HONG KONG (Reuters) - Outbreaks of the notorious crown of thorns starfish is wreaking havoc in Asia’s famous Coral Triangle, where it has destroyed large swathes of coral reefs, scientists in Indonesia and Australia said.
The predator starfish feeds on corals by spreading its stomach over them and using digestive enzymes to liquefy tissue.
The researchers found large numbers of them in Halmahera, Indonesia, which lies at the heart of the Coral Triangle. During a research trip in December, they saw a stretch of reef measuring 10 km (6.26 miles) in circumference completely wiped out.
“It’s quite a stark sight. The crown of thorns choose to eat some species, like staghorn corals, the branching corals disappear and you are left with just a rubble pit,” Andrew Baird of the Australia Research Council’s Centre of Excellence for Coral Reef Studies and James Cook University said by telephone.
Baird said the outbreak was caused by poor water quality and could be an early warning of widespread reef decline.
“Humans are exacerbating the problem because we put too many nutrients in the water,” he said, referring to water pollution caused by sewerage and agriculture fertilizers.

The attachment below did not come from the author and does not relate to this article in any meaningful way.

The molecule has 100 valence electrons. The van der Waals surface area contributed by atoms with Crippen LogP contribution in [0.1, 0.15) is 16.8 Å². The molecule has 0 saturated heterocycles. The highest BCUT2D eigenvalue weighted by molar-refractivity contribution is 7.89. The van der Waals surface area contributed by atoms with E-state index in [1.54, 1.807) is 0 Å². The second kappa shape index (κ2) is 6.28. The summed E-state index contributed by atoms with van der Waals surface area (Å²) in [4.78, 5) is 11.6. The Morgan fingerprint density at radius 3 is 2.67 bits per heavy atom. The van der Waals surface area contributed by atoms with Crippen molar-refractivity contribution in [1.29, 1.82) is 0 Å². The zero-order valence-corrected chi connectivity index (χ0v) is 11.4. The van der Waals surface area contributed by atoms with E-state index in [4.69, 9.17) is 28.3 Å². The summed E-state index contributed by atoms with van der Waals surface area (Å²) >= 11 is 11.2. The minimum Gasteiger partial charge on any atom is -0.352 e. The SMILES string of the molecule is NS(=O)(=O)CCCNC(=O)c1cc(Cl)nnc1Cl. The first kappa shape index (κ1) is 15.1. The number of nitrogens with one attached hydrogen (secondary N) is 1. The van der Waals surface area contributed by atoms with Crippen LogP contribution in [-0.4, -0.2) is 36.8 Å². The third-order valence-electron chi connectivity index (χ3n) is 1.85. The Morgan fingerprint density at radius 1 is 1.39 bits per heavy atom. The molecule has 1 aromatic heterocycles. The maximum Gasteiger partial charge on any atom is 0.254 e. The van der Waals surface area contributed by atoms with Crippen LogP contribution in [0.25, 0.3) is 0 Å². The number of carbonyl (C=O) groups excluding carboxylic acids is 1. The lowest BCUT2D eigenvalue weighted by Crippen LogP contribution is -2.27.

“There are lots of micro-algae and the larvae of the crown of thorns feed on the algae,” said Baird, who was involved in the study.
The survey was carried out by the Wildlife Conservation Society and the ARC. The researchers hope to publish their findings this year.
The Coral Triangle is between the Philippines, Indonesia, Malaysia, Papua New Guinea and the Solomon Islands. It is seen as the world’s richest centre of coral reef biodiversity and the genetic fountainhead for coral diversity on Australia’s Great Barrier Reef, Ningaloo and other reefs in the region.
The Coral Triangle Initiative (CTI) announced at the Bali Climate Change Conference recently offered hope for the reefs but the researchers said it gave few details on how it will work.
Baird said urgent action was needed to clean up the seas and stop all destructive forms of fishing, such as dynamite and over-fishing.
“If dramatic steps are not taken, in 30 to 50 years, there will be practically no reefs, and certainly no healthy reefs in the Coral Triangle and that’s just from human impacts. Destructive fishing, crown of thorns,” he said.
He added that there had been three major crown of thorns outbreaks since the 1960s in the Great Barrier Reef but it recovered each time because there were always healthy populations of herbivorous fish.
“I am pretty sure there will be recovery (in the Coral Triangle) without destructive fishing or over-fishing,” he said.
“When corals die, there will be algae and if there is fish, they will eat the algae and the corals will eventually come back. If there isn’t any fish, then algae will grow to an extent that corals can’t come back.”
Editing by Jerry Norton.